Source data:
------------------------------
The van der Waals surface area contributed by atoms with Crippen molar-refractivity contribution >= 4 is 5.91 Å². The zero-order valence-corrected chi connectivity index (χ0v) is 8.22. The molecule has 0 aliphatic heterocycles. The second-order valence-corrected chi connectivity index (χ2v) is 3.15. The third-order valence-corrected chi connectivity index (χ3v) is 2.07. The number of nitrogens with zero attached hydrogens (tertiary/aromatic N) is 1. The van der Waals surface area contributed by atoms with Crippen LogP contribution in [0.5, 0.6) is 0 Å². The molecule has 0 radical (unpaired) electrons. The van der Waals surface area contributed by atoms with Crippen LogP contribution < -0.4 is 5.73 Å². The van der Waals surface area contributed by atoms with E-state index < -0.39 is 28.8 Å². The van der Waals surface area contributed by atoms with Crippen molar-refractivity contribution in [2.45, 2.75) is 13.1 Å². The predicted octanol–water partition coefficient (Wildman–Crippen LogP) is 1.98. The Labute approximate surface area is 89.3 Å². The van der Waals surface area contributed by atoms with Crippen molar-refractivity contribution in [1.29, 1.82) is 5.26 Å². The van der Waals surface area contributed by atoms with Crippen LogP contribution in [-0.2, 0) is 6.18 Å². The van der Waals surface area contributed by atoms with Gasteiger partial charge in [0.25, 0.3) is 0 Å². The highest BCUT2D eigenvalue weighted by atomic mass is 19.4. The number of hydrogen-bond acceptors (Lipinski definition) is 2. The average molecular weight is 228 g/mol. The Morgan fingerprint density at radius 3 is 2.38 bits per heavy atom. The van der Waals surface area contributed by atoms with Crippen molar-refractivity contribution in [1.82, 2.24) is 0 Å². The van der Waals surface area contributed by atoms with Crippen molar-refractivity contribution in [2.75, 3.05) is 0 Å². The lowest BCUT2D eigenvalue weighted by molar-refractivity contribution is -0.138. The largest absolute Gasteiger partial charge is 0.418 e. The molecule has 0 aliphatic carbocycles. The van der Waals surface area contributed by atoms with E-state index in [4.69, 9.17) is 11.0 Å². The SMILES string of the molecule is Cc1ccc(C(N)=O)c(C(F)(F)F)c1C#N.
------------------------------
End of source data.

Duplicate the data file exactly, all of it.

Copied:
The van der Waals surface area contributed by atoms with Crippen molar-refractivity contribution >= 4 is 5.91 Å². The zero-order valence-corrected chi connectivity index (χ0v) is 8.22. The molecule has 0 aliphatic heterocycles. The second-order valence-corrected chi connectivity index (χ2v) is 3.15. The third-order valence-corrected chi connectivity index (χ3v) is 2.07. The number of nitrogens with zero attached hydrogens (tertiary/aromatic N) is 1. The van der Waals surface area contributed by atoms with Crippen LogP contribution in [0.5, 0.6) is 0 Å². The molecule has 0 radical (unpaired) electrons. The van der Waals surface area contributed by atoms with Crippen LogP contribution < -0.4 is 5.73 Å². The van der Waals surface area contributed by atoms with E-state index < -0.39 is 28.8 Å². The van der Waals surface area contributed by atoms with Crippen molar-refractivity contribution in [2.45, 2.75) is 13.1 Å². The predicted octanol–water partition coefficient (Wildman–Crippen LogP) is 1.98. The Labute approximate surface area is 89.3 Å². The van der Waals surface area contributed by atoms with Crippen molar-refractivity contribution in [1.29, 1.82) is 5.26 Å². The van der Waals surface area contributed by atoms with Crippen LogP contribution in [-0.2, 0) is 6.18 Å². The van der Waals surface area contributed by atoms with Gasteiger partial charge in [0.25, 0.3) is 0 Å². The highest BCUT2D eigenvalue weighted by atomic mass is 19.4. The number of hydrogen-bond acceptors (Lipinski definition) is 2. The average molecular weight is 228 g/mol. The Morgan fingerprint density at radius 3 is 2.38 bits per heavy atom. The van der Waals surface area contributed by atoms with Crippen molar-refractivity contribution in [1.82, 2.24) is 0 Å². The van der Waals surface area contributed by atoms with Crippen molar-refractivity contribution in [2.75, 3.05) is 0 Å². The lowest BCUT2D eigenvalue weighted by molar-refractivity contribution is -0.138. The largest absolute Gasteiger partial charge is 0.418 e. The molecule has 0 aliphatic carbocycles. The van der Waals surface area contributed by atoms with E-state index in [4.69, 9.17) is 11.0 Å². The SMILES string of the molecule is Cc1ccc(C(N)=O)c(C(F)(F)F)c1C#N.